Shipping Rates Skyrocketing, As Demand for Goods Soar


  • Rising demand for everything from soybeans to steel has sent the cost of hauling dry goods soaring more than 50% this year.
  • Manufacturing, which first picked up in China, is now accelerating elsewhere, and countries are stepping up commodity purchases to rebuild stockpiles.
  • Analysts say the rally isn’t over, with rates to carry unpacked commodities like grains, iron ore and coal expected to remain high this year and possibly into 2022.A recent news article published in the Bloomberg Quint reveals that there is a rising demand for all the goods and it is to soar more than 50% this year.

Freight costs

Freight costs started to recover as top commodities buyer China emerged from the pandemic faster than other countries.

Rebounding manufacturing in the Asian nation and huge imports of American crops to feed an expanding hog herd gave dry-bulk rates a first leg up.

“We’ve had very strong U.S. shipments that continued well into the first quarter and we are still going to see high corn shipments out of the U.S. going forward,” said Peter Lindstrom, head of research at Norwegian shipping firm Torvald Klaveness Group.

That will happen at the same time as the peak of the export season from the east coast of South America, a positive factor for Panamaxes, he said.

The big American corn shipments

The big American corn shipments in the second quarter will also coincide with increasing coal volumes, another commodity that helped boost the cost of dry bulk shipping.

A trade spat between Australia and China left more than 70 ships carrying over 8 million tons of coal stranded late last year, reducing the supply of vessels.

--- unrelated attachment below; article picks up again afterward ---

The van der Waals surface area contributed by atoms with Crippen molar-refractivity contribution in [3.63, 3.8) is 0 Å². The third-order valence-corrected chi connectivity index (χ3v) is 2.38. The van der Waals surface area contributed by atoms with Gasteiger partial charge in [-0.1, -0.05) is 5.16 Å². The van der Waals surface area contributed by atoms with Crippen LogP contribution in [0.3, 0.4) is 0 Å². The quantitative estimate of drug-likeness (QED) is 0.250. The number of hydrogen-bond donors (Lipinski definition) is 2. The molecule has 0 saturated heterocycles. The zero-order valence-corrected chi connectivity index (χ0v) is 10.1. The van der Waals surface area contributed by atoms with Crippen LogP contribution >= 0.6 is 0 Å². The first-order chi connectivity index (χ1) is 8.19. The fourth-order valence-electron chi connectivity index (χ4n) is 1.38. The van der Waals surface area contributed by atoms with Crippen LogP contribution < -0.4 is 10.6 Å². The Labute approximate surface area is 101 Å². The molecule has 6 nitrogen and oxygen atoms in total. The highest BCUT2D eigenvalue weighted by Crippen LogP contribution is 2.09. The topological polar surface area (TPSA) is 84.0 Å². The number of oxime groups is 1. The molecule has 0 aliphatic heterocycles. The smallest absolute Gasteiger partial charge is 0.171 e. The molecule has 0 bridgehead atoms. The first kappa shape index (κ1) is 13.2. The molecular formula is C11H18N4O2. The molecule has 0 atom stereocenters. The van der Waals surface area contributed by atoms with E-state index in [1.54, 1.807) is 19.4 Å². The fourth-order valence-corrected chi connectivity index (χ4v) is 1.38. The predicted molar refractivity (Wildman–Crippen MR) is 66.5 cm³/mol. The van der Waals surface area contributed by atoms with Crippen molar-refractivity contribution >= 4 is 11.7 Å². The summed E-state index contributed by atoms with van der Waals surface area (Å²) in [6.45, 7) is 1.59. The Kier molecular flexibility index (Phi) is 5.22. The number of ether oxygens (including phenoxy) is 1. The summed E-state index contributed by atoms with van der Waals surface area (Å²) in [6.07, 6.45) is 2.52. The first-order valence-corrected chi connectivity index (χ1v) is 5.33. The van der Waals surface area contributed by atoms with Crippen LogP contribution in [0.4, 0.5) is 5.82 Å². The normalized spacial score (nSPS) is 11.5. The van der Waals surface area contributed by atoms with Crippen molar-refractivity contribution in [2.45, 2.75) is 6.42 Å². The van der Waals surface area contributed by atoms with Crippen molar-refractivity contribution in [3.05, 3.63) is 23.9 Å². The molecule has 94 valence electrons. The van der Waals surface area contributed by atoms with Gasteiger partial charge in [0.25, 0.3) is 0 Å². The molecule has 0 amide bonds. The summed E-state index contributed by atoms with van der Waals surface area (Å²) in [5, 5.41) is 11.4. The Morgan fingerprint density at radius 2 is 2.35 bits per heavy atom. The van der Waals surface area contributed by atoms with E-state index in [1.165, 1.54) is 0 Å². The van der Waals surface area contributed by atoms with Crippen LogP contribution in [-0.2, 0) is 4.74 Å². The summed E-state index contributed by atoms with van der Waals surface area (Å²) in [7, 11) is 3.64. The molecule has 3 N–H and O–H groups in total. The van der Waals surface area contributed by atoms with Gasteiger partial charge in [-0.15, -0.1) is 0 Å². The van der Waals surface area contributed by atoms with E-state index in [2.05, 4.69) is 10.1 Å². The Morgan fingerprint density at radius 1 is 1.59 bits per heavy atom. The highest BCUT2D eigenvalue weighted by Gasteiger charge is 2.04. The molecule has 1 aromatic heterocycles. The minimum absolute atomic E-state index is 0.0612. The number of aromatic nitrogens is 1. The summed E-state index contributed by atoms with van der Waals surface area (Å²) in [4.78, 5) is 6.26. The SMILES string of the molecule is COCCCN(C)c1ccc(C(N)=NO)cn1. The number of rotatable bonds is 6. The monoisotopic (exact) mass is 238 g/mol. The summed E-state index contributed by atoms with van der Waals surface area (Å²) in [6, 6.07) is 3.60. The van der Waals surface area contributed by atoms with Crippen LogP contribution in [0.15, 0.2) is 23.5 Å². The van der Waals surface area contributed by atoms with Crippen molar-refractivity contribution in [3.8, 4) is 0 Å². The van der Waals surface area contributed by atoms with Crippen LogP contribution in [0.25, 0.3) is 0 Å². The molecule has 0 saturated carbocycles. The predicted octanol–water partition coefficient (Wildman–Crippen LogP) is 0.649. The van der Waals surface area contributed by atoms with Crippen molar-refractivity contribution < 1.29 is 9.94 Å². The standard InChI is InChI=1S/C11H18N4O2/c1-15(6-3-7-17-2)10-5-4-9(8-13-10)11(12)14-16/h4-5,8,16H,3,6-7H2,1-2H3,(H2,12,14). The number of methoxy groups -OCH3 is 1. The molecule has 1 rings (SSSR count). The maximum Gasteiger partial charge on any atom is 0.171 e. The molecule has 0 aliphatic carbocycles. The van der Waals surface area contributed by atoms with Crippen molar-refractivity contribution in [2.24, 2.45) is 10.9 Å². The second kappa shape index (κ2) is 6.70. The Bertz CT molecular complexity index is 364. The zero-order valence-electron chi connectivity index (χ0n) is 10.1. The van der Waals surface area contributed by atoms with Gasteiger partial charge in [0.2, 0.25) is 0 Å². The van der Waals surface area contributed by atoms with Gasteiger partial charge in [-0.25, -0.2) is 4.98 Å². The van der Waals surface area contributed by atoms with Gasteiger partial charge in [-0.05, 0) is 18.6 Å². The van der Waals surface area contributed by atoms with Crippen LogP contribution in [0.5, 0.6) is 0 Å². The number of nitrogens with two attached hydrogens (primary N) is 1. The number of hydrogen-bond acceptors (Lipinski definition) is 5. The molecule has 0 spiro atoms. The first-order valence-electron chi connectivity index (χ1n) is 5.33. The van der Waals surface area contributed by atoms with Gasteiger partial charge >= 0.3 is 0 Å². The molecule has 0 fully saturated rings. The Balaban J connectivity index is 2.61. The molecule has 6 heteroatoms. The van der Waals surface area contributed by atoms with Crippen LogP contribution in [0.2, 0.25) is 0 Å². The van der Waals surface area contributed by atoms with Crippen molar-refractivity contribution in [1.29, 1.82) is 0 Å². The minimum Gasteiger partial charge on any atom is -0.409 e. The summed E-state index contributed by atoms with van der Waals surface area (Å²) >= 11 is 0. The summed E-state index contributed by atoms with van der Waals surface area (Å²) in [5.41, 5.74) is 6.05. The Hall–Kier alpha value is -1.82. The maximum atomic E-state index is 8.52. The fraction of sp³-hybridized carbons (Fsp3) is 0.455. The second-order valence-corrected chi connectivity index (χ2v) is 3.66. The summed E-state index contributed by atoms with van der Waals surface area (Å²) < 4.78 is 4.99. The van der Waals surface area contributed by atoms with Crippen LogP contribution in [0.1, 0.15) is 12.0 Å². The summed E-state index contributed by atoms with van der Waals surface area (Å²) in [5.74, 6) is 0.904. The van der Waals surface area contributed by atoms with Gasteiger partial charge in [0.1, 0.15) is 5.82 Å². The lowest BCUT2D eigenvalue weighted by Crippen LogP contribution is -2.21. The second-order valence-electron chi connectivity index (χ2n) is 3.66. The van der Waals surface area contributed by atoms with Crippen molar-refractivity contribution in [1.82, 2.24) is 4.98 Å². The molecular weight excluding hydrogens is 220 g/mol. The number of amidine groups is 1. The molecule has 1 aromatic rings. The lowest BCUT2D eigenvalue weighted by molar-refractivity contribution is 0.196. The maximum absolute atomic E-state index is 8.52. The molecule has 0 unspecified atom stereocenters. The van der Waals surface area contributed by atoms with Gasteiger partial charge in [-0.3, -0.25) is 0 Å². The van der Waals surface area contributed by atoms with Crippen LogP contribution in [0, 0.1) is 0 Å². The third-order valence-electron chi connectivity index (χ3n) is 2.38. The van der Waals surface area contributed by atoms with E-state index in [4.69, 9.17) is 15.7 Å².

While that situation has eased, roughly 35 carriers remained stranded and unavailable to take on new trips as of earlier this week.

China and steel mills

The uneven recovery has also brought some surprises. China fired up its steel mills well ahead of other countries, creating a massive difference between prices there and in North and South America.

At the same time Americans and Europeans started buying up China-made goods online during the pandemic, snarling traffic for containers commonly used to ship steel products.

“The arbitrage between the Pacific and the Atlantic got to such a high level that it made sense to ship in bulk,” Cetinok said.

Getting creative

Grain traders also had to get creative, with many Midwestern companies that usually ship specialty grains in containers opting for bulk freight.

In Brazil, top crop trader Cargill Inc. even booked a Capesize vessel able to carry 180,000 tons of bulk grains, to pick up soybean meal, shipping data showed.

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Source: Bloomberg Quint


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